The Thirty Percent Coalition Commends 151 Companies Adding Women to their Boards

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Investors Applaud Significant Shareholder Votes

Press Release Fort Washington, PA – June 29, 2017 – Representing more

than $3.2 trillion in assets under management, the Thirty Percent Coalition’s institutional investors are committed to increasing diversity in the public company boardroom. Following the Coalition’s Adopt a Company Campaign which began in January 2012, 151 companies have now appointed a woman to their boards. The appointment of a woman, and in many instances a woman of color, was a first for most of these companies.

Thirty-one new companies diversified their boards, representing a 27% increase since the Coalition last reported in October 2016. Contributing to this increase, Coalition members California State Teachers' Retirement System (CalSTRS) and UAW Retiree Medical Benefits Trust (Michigan) added to the growth of diverse boards through their state initiatives with regional publicly listed companies.

A public commitment to board gender, racial, and ethnic diversity and to board refreshment is critical to investors. The Coalition’s members have worked together sending letters to companies, meeting with Nominating and Governance Committees and filing shareholder resolutions with companies, all to encourage greater board diversity. This past proxy season, over 35 resolutions were filed urging action on board diversity. The resolutions led to numerous agreements and 26 of the proposals were withdrawn. When resolutions did go to a vote, there was significant response by investors leading to affirmative votes. Examples include a proposal receiving over 84% in favor of improving board diversity at Hudson Pacific Properties, and 63% in favor of a resolution at the Cognex Corporation annual meeting. Investors are looking forward to a continued collaboration with these companies in their diversity efforts.

Thirty Percent Coalition investors continue to successfully work with publicly listed companies, urging them to build diverse boards inclusive of gender, race and ethnicity. Diversity on boards of directors, as well as in senior and mid-level management, is an indicator of good corporate governance and highlights the growing evidence that diversity is good for business. This business case is supported by research that correlates a diverse board with long-term company performance. The Coalition’s institutional investors continue pressing companies to add additional women, even if the company has already appointed one woman. Today, unfortunately, women represent less than 20% of S&P company boards.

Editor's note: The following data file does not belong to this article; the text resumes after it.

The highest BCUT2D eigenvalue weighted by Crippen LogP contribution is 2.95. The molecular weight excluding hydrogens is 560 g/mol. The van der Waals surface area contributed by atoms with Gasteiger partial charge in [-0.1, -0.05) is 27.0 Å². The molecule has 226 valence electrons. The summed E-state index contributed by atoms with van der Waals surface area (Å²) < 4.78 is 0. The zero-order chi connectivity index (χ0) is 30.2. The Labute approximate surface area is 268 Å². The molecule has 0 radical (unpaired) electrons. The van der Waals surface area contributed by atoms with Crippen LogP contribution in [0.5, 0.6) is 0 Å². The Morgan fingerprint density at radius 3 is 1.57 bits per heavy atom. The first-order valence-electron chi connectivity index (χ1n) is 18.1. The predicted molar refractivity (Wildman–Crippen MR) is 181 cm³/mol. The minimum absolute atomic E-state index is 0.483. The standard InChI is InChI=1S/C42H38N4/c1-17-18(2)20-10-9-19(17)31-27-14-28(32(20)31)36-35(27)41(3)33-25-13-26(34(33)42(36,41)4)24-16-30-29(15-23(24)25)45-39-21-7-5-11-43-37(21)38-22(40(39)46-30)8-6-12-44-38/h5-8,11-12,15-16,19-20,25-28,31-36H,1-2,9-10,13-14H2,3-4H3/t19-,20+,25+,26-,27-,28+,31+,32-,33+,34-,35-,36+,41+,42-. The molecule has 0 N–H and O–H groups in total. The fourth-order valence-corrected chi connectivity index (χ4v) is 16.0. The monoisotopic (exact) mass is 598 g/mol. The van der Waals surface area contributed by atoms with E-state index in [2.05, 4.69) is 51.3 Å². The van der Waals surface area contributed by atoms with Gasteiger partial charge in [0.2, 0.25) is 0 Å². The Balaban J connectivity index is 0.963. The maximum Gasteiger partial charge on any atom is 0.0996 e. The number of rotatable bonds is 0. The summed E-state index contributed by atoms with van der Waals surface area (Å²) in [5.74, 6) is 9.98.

The Thirty Percent Coalition’s Institutional Investor initiative is co-chaired by Anne Sheehan, Director of Corporate Governance, CalSTRS and Timothy Smith, Senior Vice President at the Boston-based investment firm Walden Asset Management.

“Our investor outreach continues to be increasingly successful. This collaborative approach is making an identifiable difference. We have been encouraged by the substantial increase in investor votes for diversity resolutions that includes companies like BlackRock and State Street, who recently publicly championed expansion of women on boards. This sends a strong signal to companies with a lack of diversity on their boards that now is the time for change,” said Anne Sheehan, co-chair of the Thirty Percent Coalition’s Institutional Investor Committee.

“We appreciate the positive steps taken by the companies who transformed their board composition responding to their investors and other stakeholders. We congratulate them on this progress,” said Tim Smith, co-chair of the Thirty Percent Coalition’s Institutional Investor Committee.

The Thirty Percent Coalition continues to reiterate a “Call to Action” for companies across the US to institute best-practice policies in the director nominating process. The Coalition is asking companies to:

  1.  Strengthen Nominating and Corporate Governance policies by embedding a commitment to diversity inclusive of gender, race, ethnicity (within their Nominating and Governance Charter and/or Corporate Governance Principles);
  2. Include women and minority candidates in the initial list of candidates from which management-supported director nominees are chosen (also known as the Rooney Rule);
  3. Consider, as appropriate, persons from both non-executive corporate positions and non-traditional environments such as government, academia, and non-profit organizations.
  4. Report on progress and challenges experienced.

CalSTRS Shareholder Resolution               UAW Trust Shareholder Resolution


...we find that banks with more gender diversity on their board perform better once the composition of these boards reaches a critical level of gender diversity, corresponding to a board female share of around 13-17 percent.

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